The government has overpaid people an estimated £5bn in benefits and tax credits despite initiating a harsh crackdown on benefit claimants and tough checks on tax credits, the National Audit Office, Parliament’s financial watchdog, has revealed in two reports.
Two of the most prominent government departments have had their accounts qualified by the National Audit Office because of rising fraud and error in tax credit and benefit payments. HM Revenue and Customs and the Department of Work and Pensions are performing worse than a year ago with billions of pounds of overpayments of benefits and tax credits paid to people.
Figures from two separate reports by the NAO show both departments have still failed to get a grip on a problem which goes back years.
On tax credits the report says: “HMRC’s central estimate of error and fraud resulting in overpayments in 2015-16 is 5.5% of Tax Credits expenditure (4.8% in 2014-15) and its estimate of error resulting in underpayments is 0.7% of Tax Credits expenditure. This equates to overpayments of £1.57 billion and underpayments of £0.21 billion.
“HMRC’s estimated increase in error and fraud within Tax Credits is contrary to the significant reductions achieved in previous years, and the rate is expected to increase further” said the NAO. “HMRC analysis shows that during 2015-16 the increase in estimated error and fraud was associated with the income, work and hours, childcare and undeclared partner risk categories.”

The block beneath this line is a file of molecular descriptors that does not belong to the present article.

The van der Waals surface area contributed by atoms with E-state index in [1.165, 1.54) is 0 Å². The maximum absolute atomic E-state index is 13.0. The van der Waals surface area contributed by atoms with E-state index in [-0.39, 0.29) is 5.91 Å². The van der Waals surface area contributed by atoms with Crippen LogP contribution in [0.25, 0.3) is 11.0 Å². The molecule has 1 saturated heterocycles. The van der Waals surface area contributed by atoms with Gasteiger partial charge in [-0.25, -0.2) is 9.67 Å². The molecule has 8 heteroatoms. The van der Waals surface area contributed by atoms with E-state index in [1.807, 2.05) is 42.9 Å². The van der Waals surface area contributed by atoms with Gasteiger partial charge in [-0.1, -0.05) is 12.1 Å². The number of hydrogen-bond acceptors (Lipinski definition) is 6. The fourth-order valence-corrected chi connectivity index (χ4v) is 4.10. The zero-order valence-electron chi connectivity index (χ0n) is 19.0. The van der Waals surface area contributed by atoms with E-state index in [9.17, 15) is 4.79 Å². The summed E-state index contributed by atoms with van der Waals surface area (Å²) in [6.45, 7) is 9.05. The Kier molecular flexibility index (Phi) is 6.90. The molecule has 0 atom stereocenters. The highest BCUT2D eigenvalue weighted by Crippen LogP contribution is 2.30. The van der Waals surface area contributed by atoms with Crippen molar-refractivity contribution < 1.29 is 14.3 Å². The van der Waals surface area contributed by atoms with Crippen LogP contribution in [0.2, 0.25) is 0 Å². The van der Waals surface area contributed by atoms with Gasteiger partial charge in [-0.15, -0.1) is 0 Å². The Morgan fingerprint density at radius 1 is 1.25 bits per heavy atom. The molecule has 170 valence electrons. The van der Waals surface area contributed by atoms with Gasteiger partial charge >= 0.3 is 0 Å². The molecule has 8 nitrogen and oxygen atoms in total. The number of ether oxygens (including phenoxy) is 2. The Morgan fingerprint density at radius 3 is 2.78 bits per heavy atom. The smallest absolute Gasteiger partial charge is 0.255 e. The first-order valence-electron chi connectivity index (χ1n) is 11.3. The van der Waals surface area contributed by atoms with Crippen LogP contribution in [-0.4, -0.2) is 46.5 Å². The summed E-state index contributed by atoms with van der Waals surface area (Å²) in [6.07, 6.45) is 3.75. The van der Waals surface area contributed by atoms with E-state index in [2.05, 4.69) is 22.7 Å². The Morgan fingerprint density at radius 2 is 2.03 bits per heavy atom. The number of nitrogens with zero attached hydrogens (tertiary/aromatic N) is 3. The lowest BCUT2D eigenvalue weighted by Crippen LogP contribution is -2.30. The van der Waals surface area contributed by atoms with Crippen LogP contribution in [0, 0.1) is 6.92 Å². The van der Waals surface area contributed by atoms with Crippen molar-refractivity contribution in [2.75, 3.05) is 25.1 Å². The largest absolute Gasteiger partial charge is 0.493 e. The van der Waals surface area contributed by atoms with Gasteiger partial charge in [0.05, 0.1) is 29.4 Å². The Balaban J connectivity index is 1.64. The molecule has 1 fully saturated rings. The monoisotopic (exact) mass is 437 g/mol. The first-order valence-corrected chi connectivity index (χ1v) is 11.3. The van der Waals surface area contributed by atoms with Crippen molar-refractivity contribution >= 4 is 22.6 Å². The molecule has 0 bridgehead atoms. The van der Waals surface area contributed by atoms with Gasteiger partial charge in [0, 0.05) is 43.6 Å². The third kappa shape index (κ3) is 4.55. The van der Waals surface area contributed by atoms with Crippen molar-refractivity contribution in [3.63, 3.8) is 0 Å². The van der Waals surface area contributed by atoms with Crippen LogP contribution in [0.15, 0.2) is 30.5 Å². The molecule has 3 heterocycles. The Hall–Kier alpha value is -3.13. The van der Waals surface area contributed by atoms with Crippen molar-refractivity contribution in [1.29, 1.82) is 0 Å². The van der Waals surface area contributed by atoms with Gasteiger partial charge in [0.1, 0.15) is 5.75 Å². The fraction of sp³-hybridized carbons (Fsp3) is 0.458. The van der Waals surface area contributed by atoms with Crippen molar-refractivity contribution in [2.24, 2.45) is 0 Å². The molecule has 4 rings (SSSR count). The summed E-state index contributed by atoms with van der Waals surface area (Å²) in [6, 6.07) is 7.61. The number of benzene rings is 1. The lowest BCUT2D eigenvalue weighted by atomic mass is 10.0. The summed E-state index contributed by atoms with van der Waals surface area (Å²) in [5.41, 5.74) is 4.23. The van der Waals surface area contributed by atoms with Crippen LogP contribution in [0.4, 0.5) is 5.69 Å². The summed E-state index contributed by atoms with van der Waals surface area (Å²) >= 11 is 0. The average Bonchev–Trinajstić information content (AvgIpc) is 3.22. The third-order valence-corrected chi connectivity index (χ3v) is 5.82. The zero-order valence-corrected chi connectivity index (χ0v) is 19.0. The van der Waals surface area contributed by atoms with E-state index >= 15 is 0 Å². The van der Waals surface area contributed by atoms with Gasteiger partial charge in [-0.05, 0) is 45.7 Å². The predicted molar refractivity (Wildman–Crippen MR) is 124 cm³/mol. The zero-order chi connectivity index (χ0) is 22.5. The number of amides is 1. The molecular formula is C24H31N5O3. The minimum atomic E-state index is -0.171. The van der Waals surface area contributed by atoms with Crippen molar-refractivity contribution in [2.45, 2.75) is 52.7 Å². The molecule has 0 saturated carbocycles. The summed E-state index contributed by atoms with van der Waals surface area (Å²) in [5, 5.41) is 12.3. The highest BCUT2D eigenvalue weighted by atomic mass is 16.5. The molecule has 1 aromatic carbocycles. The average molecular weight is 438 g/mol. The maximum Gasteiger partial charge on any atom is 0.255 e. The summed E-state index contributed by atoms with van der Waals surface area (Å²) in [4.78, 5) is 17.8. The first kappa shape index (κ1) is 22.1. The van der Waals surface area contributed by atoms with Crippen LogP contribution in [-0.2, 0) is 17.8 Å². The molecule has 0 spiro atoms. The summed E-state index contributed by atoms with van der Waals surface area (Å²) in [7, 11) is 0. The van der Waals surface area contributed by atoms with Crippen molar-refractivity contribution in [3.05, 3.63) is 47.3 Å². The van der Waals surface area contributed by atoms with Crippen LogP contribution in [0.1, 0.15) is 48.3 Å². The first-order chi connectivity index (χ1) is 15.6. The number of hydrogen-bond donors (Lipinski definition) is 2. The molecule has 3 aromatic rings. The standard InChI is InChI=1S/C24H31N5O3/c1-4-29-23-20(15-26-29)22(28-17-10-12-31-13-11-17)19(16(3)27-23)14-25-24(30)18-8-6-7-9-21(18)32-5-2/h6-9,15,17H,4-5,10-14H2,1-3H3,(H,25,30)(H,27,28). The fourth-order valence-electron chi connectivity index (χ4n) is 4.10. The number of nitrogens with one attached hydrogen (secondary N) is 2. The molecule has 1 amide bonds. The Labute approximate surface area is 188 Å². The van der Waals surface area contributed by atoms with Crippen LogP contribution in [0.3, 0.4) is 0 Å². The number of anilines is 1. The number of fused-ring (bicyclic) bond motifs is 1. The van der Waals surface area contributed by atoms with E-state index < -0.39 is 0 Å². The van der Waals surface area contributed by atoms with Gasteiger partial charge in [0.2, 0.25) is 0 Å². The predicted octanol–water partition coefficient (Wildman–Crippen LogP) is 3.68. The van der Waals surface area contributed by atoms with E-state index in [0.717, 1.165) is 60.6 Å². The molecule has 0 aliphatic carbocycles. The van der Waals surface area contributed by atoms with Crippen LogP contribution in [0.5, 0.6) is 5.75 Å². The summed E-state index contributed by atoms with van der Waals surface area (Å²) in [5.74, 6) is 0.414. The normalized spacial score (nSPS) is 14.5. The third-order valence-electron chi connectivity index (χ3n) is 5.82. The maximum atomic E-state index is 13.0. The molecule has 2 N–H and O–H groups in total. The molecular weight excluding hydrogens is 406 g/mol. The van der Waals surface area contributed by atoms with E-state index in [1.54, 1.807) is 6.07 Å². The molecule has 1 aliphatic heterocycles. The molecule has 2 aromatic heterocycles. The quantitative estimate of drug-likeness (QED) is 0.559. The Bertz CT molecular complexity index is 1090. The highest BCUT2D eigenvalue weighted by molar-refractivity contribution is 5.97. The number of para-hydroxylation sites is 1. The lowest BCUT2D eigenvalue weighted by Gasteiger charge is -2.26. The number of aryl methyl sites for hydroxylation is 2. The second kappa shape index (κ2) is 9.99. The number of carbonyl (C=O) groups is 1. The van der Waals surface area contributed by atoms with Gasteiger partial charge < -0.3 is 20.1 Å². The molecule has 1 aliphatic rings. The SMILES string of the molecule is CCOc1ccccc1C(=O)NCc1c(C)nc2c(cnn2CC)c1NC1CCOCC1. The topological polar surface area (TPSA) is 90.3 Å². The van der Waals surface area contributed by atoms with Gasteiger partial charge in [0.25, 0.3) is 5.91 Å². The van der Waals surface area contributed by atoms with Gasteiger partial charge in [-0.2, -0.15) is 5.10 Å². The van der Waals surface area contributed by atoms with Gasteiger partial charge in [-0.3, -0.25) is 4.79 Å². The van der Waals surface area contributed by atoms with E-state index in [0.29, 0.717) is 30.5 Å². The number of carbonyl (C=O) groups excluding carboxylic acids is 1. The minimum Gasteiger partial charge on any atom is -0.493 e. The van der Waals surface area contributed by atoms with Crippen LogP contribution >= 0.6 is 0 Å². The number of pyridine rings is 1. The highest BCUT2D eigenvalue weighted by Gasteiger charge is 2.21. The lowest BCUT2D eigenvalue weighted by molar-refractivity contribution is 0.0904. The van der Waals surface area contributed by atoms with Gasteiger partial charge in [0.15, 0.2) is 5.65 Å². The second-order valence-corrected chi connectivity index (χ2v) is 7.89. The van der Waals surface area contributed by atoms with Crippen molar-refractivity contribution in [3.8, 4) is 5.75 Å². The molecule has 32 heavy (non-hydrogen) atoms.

The department is also a year behind in estimating the results partly because of a failed privatisation contract with Concentrix which figures for the last financial year expected to be much higher.
A similar situation is reported in DWP with the situation reversing from previous improvements.
The report goes on: “Excluding State Pension, overpayments are at the highest levels since 2009-10, while underpayments are at the highest recorded levels.”
Overpayments amount to £3.4bn, excluding the state pension, an increase of £400 million while underpayments are £1.5bn In percentage terms this amount to an increase to 4.1 per cent of all overpayments and 1.9 per cent of all underpayments.
The report says: “Amongst benefits measured annually for fraud and error, Employment Support Allowance and Housing Benefit overpayments are at the highest recorded levels, and Jobseeker’s Allowance overpayments have returned to the highest levels since 2010-11.
The NAO questions some of the techniques used by the DWP to calculate fraud – saying it assumes that when people don’t get back to the department for a re-assessment that they have been fraudulently claiming. This may not be the case. Also, information is out of date.
“The absence of up-to-date information on error rates in large benefit streams creates a risk that the department is not targeting its fraud and error interventions effectively,” the report says. “For example, Disability Living Allowance, which accounted for £11.5 billion of expenditure in 2016-17, has not been measured for fraud and error since 2004-05.”
Given the benefit is facing a radical change this is already out of date.